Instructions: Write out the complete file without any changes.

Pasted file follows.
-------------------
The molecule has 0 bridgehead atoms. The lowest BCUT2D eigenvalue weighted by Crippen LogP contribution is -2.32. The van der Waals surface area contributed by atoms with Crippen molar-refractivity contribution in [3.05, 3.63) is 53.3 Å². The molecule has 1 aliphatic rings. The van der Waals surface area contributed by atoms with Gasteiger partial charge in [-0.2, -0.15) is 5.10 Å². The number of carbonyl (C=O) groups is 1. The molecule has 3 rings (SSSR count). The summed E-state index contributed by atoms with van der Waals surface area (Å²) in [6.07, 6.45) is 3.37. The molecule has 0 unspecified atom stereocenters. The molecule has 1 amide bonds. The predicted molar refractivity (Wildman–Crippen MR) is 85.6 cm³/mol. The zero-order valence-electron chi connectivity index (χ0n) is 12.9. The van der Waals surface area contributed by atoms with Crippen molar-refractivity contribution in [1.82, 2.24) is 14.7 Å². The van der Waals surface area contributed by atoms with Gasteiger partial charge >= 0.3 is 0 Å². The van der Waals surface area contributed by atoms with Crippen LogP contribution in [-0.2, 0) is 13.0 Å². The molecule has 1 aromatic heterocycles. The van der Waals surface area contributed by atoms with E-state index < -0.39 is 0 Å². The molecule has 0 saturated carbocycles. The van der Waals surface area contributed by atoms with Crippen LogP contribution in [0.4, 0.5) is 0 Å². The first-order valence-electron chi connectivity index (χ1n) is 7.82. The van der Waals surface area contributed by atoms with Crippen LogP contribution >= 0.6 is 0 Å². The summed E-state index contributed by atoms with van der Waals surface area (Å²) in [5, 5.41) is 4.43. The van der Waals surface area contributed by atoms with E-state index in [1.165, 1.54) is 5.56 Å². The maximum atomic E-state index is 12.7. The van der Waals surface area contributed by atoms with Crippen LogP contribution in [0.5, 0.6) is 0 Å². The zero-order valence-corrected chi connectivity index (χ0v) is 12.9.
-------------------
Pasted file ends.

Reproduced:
The molecule has 0 bridgehead atoms. The lowest BCUT2D eigenvalue weighted by Crippen LogP contribution is -2.32. The van der Waals surface area contributed by atoms with Crippen molar-refractivity contribution in [3.05, 3.63) is 53.3 Å². The molecule has 1 aliphatic rings. The van der Waals surface area contributed by atoms with Gasteiger partial charge in [-0.2, -0.15) is 5.10 Å². The number of carbonyl (C=O) groups is 1. The molecule has 3 rings (SSSR count). The summed E-state index contributed by atoms with van der Waals surface area (Å²) in [6.07, 6.45) is 3.37. The molecule has 0 unspecified atom stereocenters. The molecule has 1 amide bonds. The predicted molar refractivity (Wildman–Crippen MR) is 85.6 cm³/mol. The zero-order valence-electron chi connectivity index (χ0n) is 12.9. The van der Waals surface area contributed by atoms with Crippen molar-refractivity contribution in [1.82, 2.24) is 14.7 Å². The van der Waals surface area contributed by atoms with Gasteiger partial charge >= 0.3 is 0 Å². The van der Waals surface area contributed by atoms with Crippen LogP contribution in [-0.2, 0) is 13.0 Å². The molecule has 1 aromatic heterocycles. The van der Waals surface area contributed by atoms with E-state index < -0.39 is 0 Å². The molecule has 0 saturated carbocycles. The van der Waals surface area contributed by atoms with Crippen LogP contribution in [0.4, 0.5) is 0 Å². The first-order valence-electron chi connectivity index (χ1n) is 7.82. The van der Waals surface area contributed by atoms with Crippen LogP contribution >= 0.6 is 0 Å². The summed E-state index contributed by atoms with van der Waals surface area (Å²) in [5, 5.41) is 4.43. The van der Waals surface area contributed by atoms with E-state index in [1.165, 1.54) is 5.56 Å². The maximum atomic E-state index is 12.7. The van der Waals surface area contributed by atoms with Crippen LogP contribution in [0.5, 0.6) is 0 Å². The zero-order valence-corrected chi connectivity index (χ0v) is 12.9.